The Greeks and Romans grew olive trees on the northern slopes of the Alpilles. On the Glanum site (a Roman town 1 km north of modern St Rémy) there is a large stone slab intended to support an olive grinding wheel in the corner of the “Doric portico” and traces of a press on the western side of the Rue des Thermes. From the Middle Ages to modern times, oil was produced for home consumption only.
In Saint-Remy-de-Provence, there is evidence of the work of mill owners during a number of periods. In 1829 there were 3 mills producing 450 hectolitres over the year. In 1888, two mills employed 24 workers and operated until 1956. In addition, the third mill in the “Impasse du Lapin Blanc” (now rue Hoche) was still operating at the start of the 20th Century.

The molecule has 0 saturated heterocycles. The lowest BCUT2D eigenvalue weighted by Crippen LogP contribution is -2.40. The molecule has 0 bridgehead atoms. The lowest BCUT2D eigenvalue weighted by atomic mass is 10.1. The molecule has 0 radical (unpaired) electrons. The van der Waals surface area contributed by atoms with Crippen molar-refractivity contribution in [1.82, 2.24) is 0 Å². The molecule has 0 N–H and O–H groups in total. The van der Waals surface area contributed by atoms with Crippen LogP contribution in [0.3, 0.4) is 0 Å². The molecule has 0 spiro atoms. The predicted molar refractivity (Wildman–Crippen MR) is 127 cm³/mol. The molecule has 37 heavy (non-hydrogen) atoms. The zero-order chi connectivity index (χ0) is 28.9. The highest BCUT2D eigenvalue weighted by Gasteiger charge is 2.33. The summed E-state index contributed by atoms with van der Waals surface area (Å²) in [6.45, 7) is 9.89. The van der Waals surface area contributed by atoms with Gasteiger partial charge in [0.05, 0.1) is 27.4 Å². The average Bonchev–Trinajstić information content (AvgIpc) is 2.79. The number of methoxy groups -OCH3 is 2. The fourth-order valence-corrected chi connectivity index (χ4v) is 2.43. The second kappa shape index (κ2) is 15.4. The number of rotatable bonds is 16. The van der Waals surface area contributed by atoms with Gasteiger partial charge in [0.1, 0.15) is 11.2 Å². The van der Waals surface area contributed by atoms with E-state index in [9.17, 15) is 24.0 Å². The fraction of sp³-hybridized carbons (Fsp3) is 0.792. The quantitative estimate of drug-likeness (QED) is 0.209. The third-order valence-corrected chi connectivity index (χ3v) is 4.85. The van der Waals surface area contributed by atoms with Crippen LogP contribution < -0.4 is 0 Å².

But the olive plantations painted by Van Gogh suffered from periodic frosts, especially those of 1889 and 1956. Production fell from 800 quintals of olives in 1912 to 125 quintals in 1930. After the catastrophic frost of 1956, the last remaining mills became oil merchants in Saint-Remy-de-Provence and the region, then ceased to operate. In 1969, over 3000 olive trees were declared to be “regenerating” and 400 were planted.